When you dig deeper, you realise that Lidington, who has served under five Conservative leaders, is an obvious fit to be May’s deputy. He comes from a crop of Tories, that include Philip Hammond and the PM, to have featured on the frontbench since the late 90s. Like them, he prefers a policy-first approach, courting substance over style.

His own words on May’s method speak to this. “I know that what motivates the PM is not grandstanding,” he says. “She’d say herself if she was sitting here, she doesn’t get terribly worked up about media performances. What she’s interested in is trying to deliver on a program of policy action that she believes will make people’s lives better and give more opportunity to people around the country.”

Lidington worked for BP and the Rio Tinto Group after graduating. His political career began as an adviser to former Secretary of State Douglas Hurd, first at the Home Office and latterly the FCO, before becoming an MP for Aylesbury in 1992. The former Tory minister was another person of influence. “Douglas was somebody that I very much admired, because I felt that, again, he was interested in what he could do in terms of policy and that was more important to him as a motivating factor than getting a particular headline on a particular day,” he says.

“He also knew how to handle civil servants. He would never simply accept their advice as a given. He’d question it, he’d challenge it, but he’d do so with respect at the fact that these people were professionals who were owed by their minister a hearing and an understanding of their case. But then it was up to the minister to take the decision at the end of the day and be accountable to parliament for it.”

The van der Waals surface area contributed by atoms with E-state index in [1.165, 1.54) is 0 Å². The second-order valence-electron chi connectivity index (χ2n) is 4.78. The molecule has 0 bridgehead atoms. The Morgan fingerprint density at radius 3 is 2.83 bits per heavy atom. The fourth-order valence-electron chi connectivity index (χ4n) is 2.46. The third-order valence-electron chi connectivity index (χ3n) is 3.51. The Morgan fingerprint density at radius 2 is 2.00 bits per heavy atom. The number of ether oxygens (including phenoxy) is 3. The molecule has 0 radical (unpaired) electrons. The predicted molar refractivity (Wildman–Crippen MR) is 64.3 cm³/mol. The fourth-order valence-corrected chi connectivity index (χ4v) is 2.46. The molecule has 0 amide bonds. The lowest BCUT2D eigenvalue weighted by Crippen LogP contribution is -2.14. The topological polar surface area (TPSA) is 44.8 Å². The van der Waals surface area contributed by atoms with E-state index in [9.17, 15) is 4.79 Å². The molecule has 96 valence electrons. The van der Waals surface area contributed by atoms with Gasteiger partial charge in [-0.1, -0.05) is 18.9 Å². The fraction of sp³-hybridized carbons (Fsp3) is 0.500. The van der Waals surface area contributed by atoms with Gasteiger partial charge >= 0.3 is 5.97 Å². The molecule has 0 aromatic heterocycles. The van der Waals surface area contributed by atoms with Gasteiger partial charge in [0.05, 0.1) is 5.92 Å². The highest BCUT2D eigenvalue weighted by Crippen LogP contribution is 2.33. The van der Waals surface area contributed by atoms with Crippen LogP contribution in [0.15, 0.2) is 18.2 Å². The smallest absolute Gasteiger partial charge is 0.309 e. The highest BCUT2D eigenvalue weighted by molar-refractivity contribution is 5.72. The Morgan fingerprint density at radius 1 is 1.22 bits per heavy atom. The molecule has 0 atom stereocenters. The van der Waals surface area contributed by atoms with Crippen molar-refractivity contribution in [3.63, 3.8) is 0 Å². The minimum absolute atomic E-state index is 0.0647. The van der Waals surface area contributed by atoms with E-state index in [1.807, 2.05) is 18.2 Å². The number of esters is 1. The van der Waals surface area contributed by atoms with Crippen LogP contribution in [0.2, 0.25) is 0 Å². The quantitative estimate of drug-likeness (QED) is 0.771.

Is that something he wishes to emulate? “I try to, yes. I do still think that he’s somebody I look back to and think that was a pretty good way in which to handle being a minister. Whether you agree or disagree with particular policy decisions he took in his various ministerial offices, I think in terms of how to deal with political challenges and trying to stay calm in the face of the squalls that will inevitably hit you at some stage. I thought that was fairly impressive.”

It was under May that Lidington entered the Cabinet, first as Leader of the Commons before moving to the Ministry of Justice. Damian Green’s high-profile exit from the government precipitated his January switch to the Cabinet Office, where he oversees the implementation of domestic policy, is the liaison with the devolved institutions on Brexit, and sits on or chairs over 30 Cabinet committees, taskforces and ministerial groups within and across government.

In the two weeks prior to our interview, he attended (yet another) crucial meeting of the Brexit inner war cabinet, was part of the nine-person Cabinet committee that approved a third runway on Heathrow, and met Liam Fox and Michael Gove on one of the working groups formed by the PM to thrash out the vexed issue of the UK’s future customs arrangements.